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03 juillet 2011 @ 14:19
What Mulholland Drive is about.  
A few days ago, I saw Mulholland Drive for the fifth time.

You should really see it, if you haven't already.

It's one of the most interesting films ever made, and I'm going to talk about it in great details.

Film poster

« It is a good viewpoint to see the world as a dream. When you have something like a nightmare, you will wake up and tell yourself that it was only a dream. It is said that the world we live in is not a bit different from this.
Yamamoto Tsunetomo, Hagakure.

Before I give my interpretation of this movie, I think I should first explain why I disagree with various theories about it :

The first part of the movie is all a dream

The most common theory about Mulholland Drive is that most of the movie, the part from the beginning up to the opening of the blue box is a dream of Diane Selwyn, who has been abandoned by her lover Camilla, and that in her dreams, all her desires are fulfilled : she's an instantly successful actress, she has someone who loves her back, and whom she must protect... and so on.
Dreams do play an important part in Mulholland Drive, and nightmares as well. The whole movie has that Lynchian oniric feel to it, we see several shots of Rita asleep in Aunt Ruth's appartment in between unrelated scenes that may let us think she's dreaming, one of the first shot in the movie is the camera zooming toward a pillow which later turns out to be Diane's.
On the other hand, this explanation doesn't account for a number of things. One problem is that many characters who have no contact whatsoever with Diane Selwyn appear in both halves. The man behind Winkie's, for example, is never implied in any way to meet her. Yet he appears in the second half, and seemingly has a role in Diane's suicide.

Also, the movie is certainly dream-like, but it resembles much more a movie, or actually, several movies, than an actual dream. This may seem unremarkable, when you consider that movies typically depict dreams as having a consistent clear-cut storyline with a beginning and an end, as if they were indeed little films, but dreams actually, more often than not, are much more peculiar, incoherent and chaotic. The way dream narratives work resembles more another of Lynch's films, INLAND EMPIRE than it does Mulholland Drive

Diane is insane

Another explanation, very similar to the first, is that the movie depicts a mad person's perception of reality, typically Diane, since she's the main character. While it is more consistent with the movie than the previous one, it's also even less satisfactory. Explanations of this kind are very frustrating, because even if any inconsistency in the movie can be dismissed using the protagonist's madness, it doesn't really help us understand the movie better.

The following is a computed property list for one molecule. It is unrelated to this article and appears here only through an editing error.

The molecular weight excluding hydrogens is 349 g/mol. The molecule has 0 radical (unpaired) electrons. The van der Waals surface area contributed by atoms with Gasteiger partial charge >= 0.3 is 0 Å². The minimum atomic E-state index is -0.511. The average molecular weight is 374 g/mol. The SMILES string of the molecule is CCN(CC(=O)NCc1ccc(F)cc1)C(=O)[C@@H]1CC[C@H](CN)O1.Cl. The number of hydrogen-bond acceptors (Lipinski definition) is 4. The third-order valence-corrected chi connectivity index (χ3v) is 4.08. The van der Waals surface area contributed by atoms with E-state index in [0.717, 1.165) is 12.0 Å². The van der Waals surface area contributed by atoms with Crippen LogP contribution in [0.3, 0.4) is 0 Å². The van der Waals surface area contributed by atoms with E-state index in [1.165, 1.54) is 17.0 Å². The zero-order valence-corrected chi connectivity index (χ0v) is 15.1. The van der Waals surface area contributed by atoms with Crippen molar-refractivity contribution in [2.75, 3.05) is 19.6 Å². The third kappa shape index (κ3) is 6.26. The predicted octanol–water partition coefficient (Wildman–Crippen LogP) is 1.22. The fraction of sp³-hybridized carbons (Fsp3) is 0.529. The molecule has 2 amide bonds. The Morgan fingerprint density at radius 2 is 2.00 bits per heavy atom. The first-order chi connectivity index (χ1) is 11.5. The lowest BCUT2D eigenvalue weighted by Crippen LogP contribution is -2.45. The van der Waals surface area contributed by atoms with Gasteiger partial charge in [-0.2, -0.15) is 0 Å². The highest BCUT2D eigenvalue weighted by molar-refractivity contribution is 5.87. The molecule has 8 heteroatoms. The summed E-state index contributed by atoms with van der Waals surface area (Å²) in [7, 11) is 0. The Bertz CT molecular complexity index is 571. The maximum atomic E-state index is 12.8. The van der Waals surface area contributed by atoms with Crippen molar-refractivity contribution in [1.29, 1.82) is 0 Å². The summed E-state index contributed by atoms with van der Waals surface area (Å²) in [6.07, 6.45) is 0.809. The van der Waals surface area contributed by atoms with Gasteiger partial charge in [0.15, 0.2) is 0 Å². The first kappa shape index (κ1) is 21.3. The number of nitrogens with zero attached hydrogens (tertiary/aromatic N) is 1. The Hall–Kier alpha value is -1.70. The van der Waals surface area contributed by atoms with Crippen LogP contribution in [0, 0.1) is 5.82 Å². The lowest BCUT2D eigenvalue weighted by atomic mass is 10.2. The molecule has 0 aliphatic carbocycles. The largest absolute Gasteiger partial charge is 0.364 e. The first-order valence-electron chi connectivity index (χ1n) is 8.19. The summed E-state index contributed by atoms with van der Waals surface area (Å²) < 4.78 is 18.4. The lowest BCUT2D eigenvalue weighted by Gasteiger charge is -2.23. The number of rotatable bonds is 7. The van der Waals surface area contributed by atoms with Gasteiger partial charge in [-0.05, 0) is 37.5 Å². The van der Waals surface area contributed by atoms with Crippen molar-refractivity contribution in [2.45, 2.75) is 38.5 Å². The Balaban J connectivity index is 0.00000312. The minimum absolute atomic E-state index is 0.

It's very frustrating to have any work of fiction turn out to have been all a dream or a hallucination. It's usually a weak and infuriating narrative device, it's overdone, it's been overparodied as well, and honestly, it's just not a very good idea to have an essential part of the movie turn out to have been a dream, or a hallucination. Another reason it is frustrating is because it amounts to saying that nothing you see matters. We never know what is supposed to have really happened, all we know is that we've been misled.
It's bad in movies where the explanation is explicitly given like Fight Club, we don't need to add it to a movie where this explanation is unsupported by the narrative.
What would you say of an interpretation of the Lord of the Rings where all the story after Bilbo's party would actually be a dream of Proudfoot after passing out on pipeweed ?
Or a dying dream of Isildur ? Or Gandalf's imaginary world after being tortured so much by Saruman he became like Sam at the end of Brazil ?

David Lynch is insane

Another explanation of Mulholland Drive is that the movie doesn't make sense in any way. It's all a bunch of gibberish pointless absurdity, directed by a mad man and a waste of time. While this theory has a point, it's also even more frustrating than the above.
The previous explanations at least represent an effort to understand this very complex movie. This is just dismissing the whole thing because it doesn't spell out everything explicitly. When you see a shot of someone getting out of a car outside of a building, and then a shot showing the same person inside the building, you don't complain that you didn't see the person walking to the door, pushing it and then entering. You don't even have to think about it, because years of movie watching have trained you to understand how movie narration works, and how you can connect a bunch of scenes and shots together to understand the movie.
Mulholland Drive can be confusing precisely because it partly subverts this cinematographic language. But it doesn't do so gratuitously. The movie has a point. In fact, it has several, and the reason it has adopted this structure is because each one of them would probably require a very long time to be made explicitly and clearly in a way anyone would understand without having to think about it.

The second part happens before the first

I like this theory very much. It seems to make sense at first. Diane Selwyn shoots herself after having given Camilla's picture to the hitman, then the hitman kidnaps Camilla who loses her memories in the car crash, then she and Betty discover Diane's corpse after Camilla remembered Diane's name... We see the man who died behind Winkie's in the second part. There are plenty of good arguments for this one as well, but there are also inconsistencies. For example, in the second part, The Sylvia North Story is a film that made Camilla into a star, while in the first, it is a movie that isn't made yet, and will possibly never be. And so on...

¡ No hay banda !

I could go on forever. I'm pretty sure all fans of the movie have their own pet ideas about it, perhaps several, but rather than reimagining all of them on my own and explaining what's wrong with every one of them, I'm going to jump to the conclusion now : there is no perfectly consistent intradiegetic explanation of Mulholland Drive. There cannot be.

The reason is that the main point of this movie is precisely that it doesn't have a perfectly consistent story, and actually, no movie has one.